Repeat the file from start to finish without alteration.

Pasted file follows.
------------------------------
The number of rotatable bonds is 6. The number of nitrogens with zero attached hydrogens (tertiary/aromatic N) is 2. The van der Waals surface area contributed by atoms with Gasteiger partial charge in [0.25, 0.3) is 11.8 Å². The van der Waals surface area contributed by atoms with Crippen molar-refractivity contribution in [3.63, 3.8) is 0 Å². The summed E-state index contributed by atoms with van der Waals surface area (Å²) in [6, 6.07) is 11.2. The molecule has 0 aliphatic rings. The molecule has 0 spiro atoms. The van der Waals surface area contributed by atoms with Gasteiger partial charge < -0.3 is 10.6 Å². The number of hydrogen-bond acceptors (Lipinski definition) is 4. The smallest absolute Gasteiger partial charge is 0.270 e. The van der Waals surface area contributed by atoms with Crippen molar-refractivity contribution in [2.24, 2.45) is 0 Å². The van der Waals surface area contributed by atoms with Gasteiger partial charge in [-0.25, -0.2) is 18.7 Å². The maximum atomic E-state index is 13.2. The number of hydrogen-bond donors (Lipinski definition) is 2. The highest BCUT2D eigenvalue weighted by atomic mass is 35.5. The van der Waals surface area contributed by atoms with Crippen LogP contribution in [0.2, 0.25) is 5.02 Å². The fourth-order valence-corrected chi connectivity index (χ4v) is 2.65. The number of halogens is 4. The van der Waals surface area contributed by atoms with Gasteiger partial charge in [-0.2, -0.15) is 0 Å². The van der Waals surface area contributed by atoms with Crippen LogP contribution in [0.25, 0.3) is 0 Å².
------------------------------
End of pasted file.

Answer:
The number of rotatable bonds is 6. The number of nitrogens with zero attached hydrogens (tertiary/aromatic N) is 2. The van der Waals surface area contributed by atoms with Gasteiger partial charge in [0.25, 0.3) is 11.8 Å². The van der Waals surface area contributed by atoms with Crippen molar-refractivity contribution in [3.63, 3.8) is 0 Å². The summed E-state index contributed by atoms with van der Waals surface area (Å²) in [6, 6.07) is 11.2. The molecule has 0 aliphatic rings. The molecule has 0 spiro atoms. The van der Waals surface area contributed by atoms with Gasteiger partial charge < -0.3 is 10.6 Å². The number of hydrogen-bond acceptors (Lipinski definition) is 4. The smallest absolute Gasteiger partial charge is 0.270 e. The van der Waals surface area contributed by atoms with Crippen molar-refractivity contribution in [2.24, 2.45) is 0 Å². The van der Waals surface area contributed by atoms with Gasteiger partial charge in [-0.25, -0.2) is 18.7 Å². The maximum atomic E-state index is 13.2. The number of hydrogen-bond donors (Lipinski definition) is 2. The highest BCUT2D eigenvalue weighted by atomic mass is 35.5. The van der Waals surface area contributed by atoms with Crippen LogP contribution in [0.2, 0.25) is 5.02 Å². The fourth-order valence-corrected chi connectivity index (χ4v) is 2.65. The number of halogens is 4. The van der Waals surface area contributed by atoms with Gasteiger partial charge in [-0.2, -0.15) is 0 Å². The van der Waals surface area contributed by atoms with Crippen LogP contribution in [0.25, 0.3) is 0 Å².